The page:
Santa Clara County residents should prepare themselves for another potential PG&E outage as wildfire season reaches it peak.
The public safety power shutoff, which is being enacted by the utility giant to curb fire risk, is expected to start Saturday night and last through Monday. About 800,000 customers in California were effected by PG&E’s power shutoff just two weeks ago.
(1/2) SAFETY ALERT: A @PGE4Me Power Shutoff may be occurring in San José starting Saturday night 10/26 and continuing into Monday 10/28. We are actively monitoring the situation and deploying our Power Vulnerability Plan to prepare for potential outages. pic.twitter.com/9eg87Sqn0d
— City of San José (@CityofSanJose) October 25, 2019
City officials estimated that 60,000 residents were impacted—mainly in the Alum Rock Foothills, Evergreen and South San Jose. Deputy City Manager Kip Harkness said earlier this month that San Jose spent $500,000 dealing with the first outage. That money was spent on extra staffing hours, supplies, vehicles moved and fuel costs. Around 150 city employees worked 3,000 hours in the field because of the blackout.
After the first shutoff, Mayor Sam Liccardo proposed buying infrastructure off of PG&E. San Francisco made the same move recently, offering to pay PG&E $2.5 billion for its equipment. However, they were denied by CEO William Johnson.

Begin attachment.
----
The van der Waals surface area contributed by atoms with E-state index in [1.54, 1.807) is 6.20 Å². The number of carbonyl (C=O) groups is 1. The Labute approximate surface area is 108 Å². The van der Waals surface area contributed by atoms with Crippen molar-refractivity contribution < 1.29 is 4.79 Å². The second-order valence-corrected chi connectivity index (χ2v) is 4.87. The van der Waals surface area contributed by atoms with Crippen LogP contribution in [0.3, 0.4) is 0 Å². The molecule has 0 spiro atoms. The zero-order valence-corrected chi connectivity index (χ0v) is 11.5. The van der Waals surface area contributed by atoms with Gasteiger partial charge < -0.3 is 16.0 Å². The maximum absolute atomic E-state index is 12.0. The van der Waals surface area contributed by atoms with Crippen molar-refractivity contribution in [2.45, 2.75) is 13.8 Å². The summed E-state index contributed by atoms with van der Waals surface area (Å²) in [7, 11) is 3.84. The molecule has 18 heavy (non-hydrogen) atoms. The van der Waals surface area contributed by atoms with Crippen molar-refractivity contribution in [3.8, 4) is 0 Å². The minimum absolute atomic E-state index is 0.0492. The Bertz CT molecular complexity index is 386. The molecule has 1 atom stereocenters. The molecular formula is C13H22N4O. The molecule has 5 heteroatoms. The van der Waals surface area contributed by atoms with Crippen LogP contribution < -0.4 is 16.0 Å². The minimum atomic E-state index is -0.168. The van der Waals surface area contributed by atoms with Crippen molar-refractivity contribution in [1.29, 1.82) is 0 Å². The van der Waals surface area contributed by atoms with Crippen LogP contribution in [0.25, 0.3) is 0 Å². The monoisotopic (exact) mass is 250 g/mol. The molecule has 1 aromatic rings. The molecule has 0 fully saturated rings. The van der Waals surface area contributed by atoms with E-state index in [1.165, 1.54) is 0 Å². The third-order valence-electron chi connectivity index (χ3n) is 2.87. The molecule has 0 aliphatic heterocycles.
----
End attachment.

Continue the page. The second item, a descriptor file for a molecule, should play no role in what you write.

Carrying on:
San Jose officials in particular have been bracing for the widespread shutoffs for months. The California Public Utilities Commission earlier this year gave PG&E the authority to shut off the power when fire risks ran high.
In June, San Jose Mayor Sam Liccardo, Vice Mayor Chappie Jones and City Council members Sergio Jimenez, Raul Peralez and Pam Foley asked city officials to analyze San Jose’s energy resilience.
The councilors set out a number of priorities that including investing in energy storage and micro-grids, identifying alternative power sources to PG&E’s and coordinating with the county and other local government agencies to protect vulnerable populations such as dialysis patients and senior citizens.
Local officials say residents can prepare for the outage by doing the following:
• Creating a safety plan for all members of your family, including pets;
• Determining if your landline will work during an outage. Keep a mobile phone as backup;
• Keeping mobile phones and other devices charged;
• If you have a generator, make sure it’s ready to operate safely;
• Having flashlights available for your household. Avoid using candles;
• Having a battery-powered or crank radio;
• Stocking up on the right batteries for items you rely on. Include two extra sets;
• Keeping cash on hand and a full tank of gas;
• Learning how to manually open your garage or any other door operating with electricity;
• Talking with your building manager if you live or work in a building with elevators or electronic card access to understand how they will deal with a possible multi-day outage.
If your power does go out, PG&E warns customers to turn off appliance to avoid any damage that may be caused by a surge when the power comes back on.